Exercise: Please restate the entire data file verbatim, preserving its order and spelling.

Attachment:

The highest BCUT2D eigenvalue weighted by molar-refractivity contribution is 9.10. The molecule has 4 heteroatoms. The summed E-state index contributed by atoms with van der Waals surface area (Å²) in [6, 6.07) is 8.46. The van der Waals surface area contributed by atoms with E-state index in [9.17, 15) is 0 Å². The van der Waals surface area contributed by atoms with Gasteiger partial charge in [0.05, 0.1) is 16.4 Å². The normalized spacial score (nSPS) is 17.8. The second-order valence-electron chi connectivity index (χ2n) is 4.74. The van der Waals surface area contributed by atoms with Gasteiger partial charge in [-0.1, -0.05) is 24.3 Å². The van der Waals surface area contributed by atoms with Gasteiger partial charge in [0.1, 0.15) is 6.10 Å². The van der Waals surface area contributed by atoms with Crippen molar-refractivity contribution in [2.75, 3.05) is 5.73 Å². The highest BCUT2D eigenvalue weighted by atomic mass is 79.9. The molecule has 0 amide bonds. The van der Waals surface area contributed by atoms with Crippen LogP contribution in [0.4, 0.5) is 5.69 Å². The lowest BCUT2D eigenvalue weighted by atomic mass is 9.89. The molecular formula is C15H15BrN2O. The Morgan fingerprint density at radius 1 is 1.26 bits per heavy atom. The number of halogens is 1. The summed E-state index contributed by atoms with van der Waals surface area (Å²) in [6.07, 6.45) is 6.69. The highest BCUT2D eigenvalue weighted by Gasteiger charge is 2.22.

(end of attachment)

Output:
The highest BCUT2D eigenvalue weighted by molar-refractivity contribution is 9.10. The molecule has 4 heteroatoms. The summed E-state index contributed by atoms with van der Waals surface area (Å²) in [6, 6.07) is 8.46. The van der Waals surface area contributed by atoms with E-state index in [9.17, 15) is 0 Å². The van der Waals surface area contributed by atoms with Gasteiger partial charge in [0.05, 0.1) is 16.4 Å². The normalized spacial score (nSPS) is 17.8. The second-order valence-electron chi connectivity index (χ2n) is 4.74. The van der Waals surface area contributed by atoms with Gasteiger partial charge in [-0.1, -0.05) is 24.3 Å². The van der Waals surface area contributed by atoms with Gasteiger partial charge in [0.1, 0.15) is 6.10 Å². The van der Waals surface area contributed by atoms with Crippen molar-refractivity contribution in [2.75, 3.05) is 5.73 Å². The highest BCUT2D eigenvalue weighted by atomic mass is 79.9. The molecule has 0 amide bonds. The van der Waals surface area contributed by atoms with Crippen LogP contribution in [0.4, 0.5) is 5.69 Å². The lowest BCUT2D eigenvalue weighted by atomic mass is 9.89. The molecular formula is C15H15BrN2O. The Morgan fingerprint density at radius 1 is 1.26 bits per heavy atom. The number of halogens is 1. The summed E-state index contributed by atoms with van der Waals surface area (Å²) in [6.07, 6.45) is 6.69. The highest BCUT2D eigenvalue weighted by Gasteiger charge is 2.22.